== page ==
Panuku Development, wholly owned by Auckland Council, has tested the market for green commercial and residential space at its Wynyard Quarter development, and found there is an appetite for sustainable approaches to urban renewal.
The latest stage of apartments is close to sold out off the plan, the award-winning 5 Green Star ASB North Wharf is fully leased, as is a new commercial project, the Mason Brothers Building redevelopment. An innovation precinct is on the drawing board, and it too is already partly leased.
The current 3.5-hectare Wynyard Central stage was recognised for its planning, sustainability and building performance requirements with the top award in the Comprehensive Plans Category at the Excellence on the Waterfront awards held last month in Washington DC.
Panuku’s senior sustainability advisor Dr Viv Heslop said that from the council’s initial purchase of the land from Ports Auckland, thinking green had been a fundamental element of both the masterplanning and the requirements imposed for specific developments, with commercial buildings required to achieve 5 Green Star and residential developments 7 Star Home Star or greater.
The organisation also aims to have buildings in the Quarter achieve 6 Green Star, as well as an all-timber building and a Living Building Challenge-certified building.
She said the council’s thinking was that the public sector should be showing leadership in terms of development.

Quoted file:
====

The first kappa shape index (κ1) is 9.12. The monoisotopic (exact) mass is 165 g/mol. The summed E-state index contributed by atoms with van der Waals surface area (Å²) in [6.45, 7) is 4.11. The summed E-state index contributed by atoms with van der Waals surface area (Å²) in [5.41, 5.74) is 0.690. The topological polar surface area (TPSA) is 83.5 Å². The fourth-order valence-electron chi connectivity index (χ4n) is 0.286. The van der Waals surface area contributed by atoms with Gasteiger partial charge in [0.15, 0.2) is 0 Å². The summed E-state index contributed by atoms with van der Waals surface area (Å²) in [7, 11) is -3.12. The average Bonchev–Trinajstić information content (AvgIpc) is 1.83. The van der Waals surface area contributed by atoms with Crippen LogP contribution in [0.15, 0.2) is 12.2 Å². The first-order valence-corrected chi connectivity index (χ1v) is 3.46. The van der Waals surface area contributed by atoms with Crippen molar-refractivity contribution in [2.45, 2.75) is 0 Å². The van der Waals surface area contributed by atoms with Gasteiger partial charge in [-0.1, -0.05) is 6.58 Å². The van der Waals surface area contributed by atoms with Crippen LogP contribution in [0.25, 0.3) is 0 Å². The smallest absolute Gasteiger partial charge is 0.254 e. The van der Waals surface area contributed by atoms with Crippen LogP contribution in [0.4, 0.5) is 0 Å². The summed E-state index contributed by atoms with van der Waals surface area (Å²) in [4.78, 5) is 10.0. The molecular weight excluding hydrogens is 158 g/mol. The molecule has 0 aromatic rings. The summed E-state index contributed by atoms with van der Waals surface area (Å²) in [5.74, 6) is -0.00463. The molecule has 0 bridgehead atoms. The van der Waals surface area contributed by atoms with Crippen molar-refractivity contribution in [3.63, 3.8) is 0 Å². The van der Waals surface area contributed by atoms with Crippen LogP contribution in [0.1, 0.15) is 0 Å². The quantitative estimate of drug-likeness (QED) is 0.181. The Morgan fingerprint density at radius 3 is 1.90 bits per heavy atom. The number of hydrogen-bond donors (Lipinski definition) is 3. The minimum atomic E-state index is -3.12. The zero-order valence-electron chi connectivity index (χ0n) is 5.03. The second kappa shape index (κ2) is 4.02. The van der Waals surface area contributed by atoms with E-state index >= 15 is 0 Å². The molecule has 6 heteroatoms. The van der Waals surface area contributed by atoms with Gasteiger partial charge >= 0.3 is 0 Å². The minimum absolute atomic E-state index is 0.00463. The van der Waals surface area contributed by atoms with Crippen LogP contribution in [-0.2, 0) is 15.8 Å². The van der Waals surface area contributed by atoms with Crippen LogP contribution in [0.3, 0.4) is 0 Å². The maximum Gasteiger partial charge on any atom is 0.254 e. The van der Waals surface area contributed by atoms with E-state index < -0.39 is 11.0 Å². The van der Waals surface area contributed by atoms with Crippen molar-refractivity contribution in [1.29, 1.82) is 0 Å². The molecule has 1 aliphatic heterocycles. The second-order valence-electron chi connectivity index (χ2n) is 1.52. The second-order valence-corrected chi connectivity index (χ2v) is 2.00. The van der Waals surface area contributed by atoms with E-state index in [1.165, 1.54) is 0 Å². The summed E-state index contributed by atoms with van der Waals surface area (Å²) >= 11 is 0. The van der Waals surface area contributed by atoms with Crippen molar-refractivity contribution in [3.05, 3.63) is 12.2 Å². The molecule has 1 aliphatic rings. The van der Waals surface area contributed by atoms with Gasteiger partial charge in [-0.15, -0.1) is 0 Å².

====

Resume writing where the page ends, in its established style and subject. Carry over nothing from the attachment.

This was validated by public feedback during the consultation on the first stages of Queens Wharf and the Marina.
“They got a clear message from submitters that the public sector should show leadership with sustainability,” Dr Heslop said.
The development plan has a “blue green development” objective – taking into account both the earth and the water, she said. And it is happening at a scale that can “transform and lead the market”.
A holistic and integrated approach has been taken, with a climate change framework put in place, transport planning aiming to achieve 70 per cent active travel via walking, cycling or public transport, and open green public spaces used to achieve water quality and stormwater management objectives.
A community infrastructure plan has also been developed, to ensure that as urban renewal proceeds, elements such as child care centres, a chemist, medical practitioners and retail are put in place to meet the needs of new residents and workers.